If builders built
buildingsthe way programmers wrote programs, the first woodpecker that came along would destroy civilization.
I don’t believe that the story of a moth found in a relay of one of the first digital computers adequately explains why software defects are commonly referred to as
The word “bug” is commonly used to refer both to
Software bugs afflict people in very similar ways. Like natural bugs, they’re everywhere. Almost all interesting software has bugs, and most interesting software has far too many bugs. Like natural bugs, they cause irritation and even pain when we encounter them. Now that computer chips are embedded in so many devices, software bugs can threaten human life and property. Calling software defects “bugs” resonates with us at a deep level. This is because software defects are becoming as
There are many reasons why today’s software has so many defects. One reason is that many programmers aren’t very good at debugging. Some programmers look on the debugging phase of the software life cycle with the same
The purpose of this book is to reduce the effort programmers expend to diagnose software bugs. If the time available to debug remains constant in a project, this efficiency improvement will reduce the total number of bugs in a software program. If the number of outstanding bugs remains constant in a project, this efficiency improvement will reduce the time it takes to deliver that software. Either way, the person who benefits is the ultimate
It’s important to use a consistent set of terms when
We will use the term defect to mean that aspect of the design or implementation that will result in a symptom. The IEEE94 Software Engineering Standards refer to this as a fault . We will use the term bug interchangeably with defect.
This book explores
The way of the detective
The way of the
The way of the safety expert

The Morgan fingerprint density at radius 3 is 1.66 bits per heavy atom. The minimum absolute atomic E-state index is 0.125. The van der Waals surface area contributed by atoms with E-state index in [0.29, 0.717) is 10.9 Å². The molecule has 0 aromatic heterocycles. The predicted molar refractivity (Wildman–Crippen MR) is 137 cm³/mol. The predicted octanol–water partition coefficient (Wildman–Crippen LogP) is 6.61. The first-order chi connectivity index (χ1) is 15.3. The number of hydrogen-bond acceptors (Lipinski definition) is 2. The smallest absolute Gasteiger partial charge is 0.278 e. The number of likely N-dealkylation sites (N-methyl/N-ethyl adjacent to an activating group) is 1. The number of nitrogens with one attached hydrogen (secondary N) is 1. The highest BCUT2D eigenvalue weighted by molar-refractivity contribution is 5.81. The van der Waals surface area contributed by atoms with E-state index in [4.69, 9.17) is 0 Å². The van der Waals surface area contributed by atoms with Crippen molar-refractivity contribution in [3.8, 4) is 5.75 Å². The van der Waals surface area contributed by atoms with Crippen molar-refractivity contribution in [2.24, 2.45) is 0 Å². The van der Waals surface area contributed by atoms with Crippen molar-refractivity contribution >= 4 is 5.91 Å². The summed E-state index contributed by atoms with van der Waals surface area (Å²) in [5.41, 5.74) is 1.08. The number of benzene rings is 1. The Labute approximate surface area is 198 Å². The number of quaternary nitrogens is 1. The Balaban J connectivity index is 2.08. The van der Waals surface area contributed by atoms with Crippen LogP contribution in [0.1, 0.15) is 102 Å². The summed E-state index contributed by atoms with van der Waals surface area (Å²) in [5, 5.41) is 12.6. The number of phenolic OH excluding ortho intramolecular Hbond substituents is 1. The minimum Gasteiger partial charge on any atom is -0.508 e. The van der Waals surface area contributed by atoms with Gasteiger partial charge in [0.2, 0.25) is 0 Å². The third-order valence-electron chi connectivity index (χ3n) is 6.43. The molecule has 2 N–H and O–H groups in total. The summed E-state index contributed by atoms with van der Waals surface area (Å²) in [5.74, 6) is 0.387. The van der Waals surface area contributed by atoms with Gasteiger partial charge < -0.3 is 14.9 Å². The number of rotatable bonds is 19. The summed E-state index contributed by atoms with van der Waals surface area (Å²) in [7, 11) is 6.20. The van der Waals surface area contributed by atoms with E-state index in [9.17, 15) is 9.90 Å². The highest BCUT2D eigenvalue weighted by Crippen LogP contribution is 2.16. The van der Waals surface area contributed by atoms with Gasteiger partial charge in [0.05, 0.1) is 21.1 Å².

The way of the
The way of the computer scientist
The way of the engineer
Each way has an analogy, a set of assumptions that forms a
When we follow the way of the detective, we use an analogy between the search for the culprit in a murder mystery and the search for a software defect in a program. The defect is treated as a crime, and the programmer is the detective. A detective who wants to solve a crime must determine the answers to several important questions:
Who did it?
How did the culprit do it?
When did the culprit do it?
Why did the culprit do it?
We seek similar answers for software defects.
When we follow the way of the mathematician, we use an analogy between developing a proof of a mathematical proposition and developing a diagnosis of a software defect in a program. In the past several centuries, mathematicians have developed
When we follow the way of the safety expert, we use an analogy between accidents or critical events and failures of software to behave as expected. The defect is
When we follow the way of the psychologist, we recognize that software defects are the result of human error. Human error has recently become an area of study for cognitive psychologists. The information-processing model used by many psychologists provides a means to explain how
When we follow the way of the engineer, we use an analogy between the design of reliable material objects and the design of reliable immaterial software. Engineers follow a standard process for creating physical objects. We can leverage the methods that can prevent or identify defects that are introduced during phases of the
When we follow the way of the computer scientist, we treat defective software as processes that fail to manipulate symbols correctly. Computer scientists study symbol manipulation by digital electronics. Some of the theoretical concepts of computer science for classifying and analyzing information can be applied to the process of debugging. Computer scientists advance their discipline by inventing